CambridgeCambournePeterboroughSt Neo ts El y Wisbech S a ws t on Huntingdon

Our Transport Strategy

The draft LTCP vision and objectives set out what a better transport future looks like. The transport strategy guides how it will be achieved.

Cambridgeshire and Peterborough has a mix of busy cities, market towns and rural villages. It is home to about 850,000 people and 42,000 businesses in an area of 340,000 hectares.

Setting a transport strategy which will make sure the vision and goals can be delivered for the whole region is a big challenge.

The graphic to the right shows the range of transport projects across the region which will help us to meet the vision and objectives. These are at different stages of progress – some are being delivered now and some are being planned.

Regional map (click to enlarge)

The below summarises our draft strategy to achieve each key transport objective.

  • Cutting car use and reliable journeys: Congestion costs time and money. By offering even better public transport and cycling and walking, the draft LTCP aims to cut car journeys, which reduces pressure on roads and improves journeys for all.
  • Spreading prosperity: Growth across the region is very uneven. Transport can help to spread that growth from places like Cambridge and Peterborough, further into the region. With better transport across the whole region, more communities can benefit from business and jobs growth and a reduction in inequalities.
  • Public transport:  Better public transport is needed to offer a better alternative to using the car. Buses need to be more available, frequent, reliable, and affordable. Improved rail services and more joined up journeys between different modes of transport will increase productivity.
  • Linking the whole region: There will be focus on better linking up of hamlets, villages, market towns and cities with places of work, education and other services. More cycling and walking options will also link villages, towns and cities, and join up with public transport routes.
  • Opening up opportunity: By better connecting the region, inequalities reduce because people have greater access to work, education and other important services and activities. Better connectivity supports a fairer society.
  • Supporting growth: District and City Councils in the region set out their housing and growth strategies in Local Plans. For these Local Plans to be more successful and sustainable, the draft LTCP will support transport where growth is planned.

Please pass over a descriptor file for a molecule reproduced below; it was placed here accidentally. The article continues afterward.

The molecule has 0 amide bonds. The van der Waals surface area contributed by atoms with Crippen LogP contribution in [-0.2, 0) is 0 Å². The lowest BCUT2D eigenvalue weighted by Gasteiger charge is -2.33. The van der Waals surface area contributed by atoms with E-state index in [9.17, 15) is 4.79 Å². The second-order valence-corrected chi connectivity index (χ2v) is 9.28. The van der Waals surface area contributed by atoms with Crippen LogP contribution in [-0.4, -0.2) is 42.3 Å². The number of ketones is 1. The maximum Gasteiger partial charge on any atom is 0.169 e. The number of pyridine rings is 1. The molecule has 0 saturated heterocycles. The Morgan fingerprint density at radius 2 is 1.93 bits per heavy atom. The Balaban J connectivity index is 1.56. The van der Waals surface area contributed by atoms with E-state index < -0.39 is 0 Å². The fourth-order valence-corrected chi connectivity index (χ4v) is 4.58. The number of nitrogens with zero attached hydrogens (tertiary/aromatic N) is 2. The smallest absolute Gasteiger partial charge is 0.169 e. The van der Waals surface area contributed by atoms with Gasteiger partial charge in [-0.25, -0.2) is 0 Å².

• Digital connectivity: The Cambridgeshire and Peterborough Digital Connectivity Infrastructure Strategy is a key part of the draft LTCP. It aims to provide good internet connectivity to all, supporting communities and economic growth and jobs. Better internet coverage will reduce inequalities in wealth and health and can support people to lead more sustainable lives.
  • Cut carbon in transport: Reduced carbon emissions will be achieve by investing in better public transport, especially buses and rail. More cycling and walking paths and lanes will also cut carbon from shorter journeys and providing e-bikes and e-scooters increases access further. A more joined-up transport network, that links cycling and walking routes and different types of public transport will also make it a more attractive choice than travelling by car.
  • Work locally: The draft LTCP aim to help meet the recommendations of Cambridgeshire and Peterborough Independent Commission on Climate to help reduce transport’s impact on climate change. The action taken will be in co-operation with Councils in Cambridgeshire & Peterborough. The draft LTCP will also take into account national targets and guidance on reducing carbon emissions.
  • Support electric vehicles: The draft LTCP supports investing in a joined-up vehicle charging network for the region. Zero emission buses and electrified rail is also supported. Part of the LTCP will also be an Alternative Fuels Strategy to reduce reliance on fossil fuels.
  • Resilience: Our region is one of the driest in the UK, yet also prone to flooding. Transport can be badly affected by extreme weather and must be protected. The draft LTCP aims to incorporate climate resilience, designing transport which can keep going in extreme weather.
Natural Environment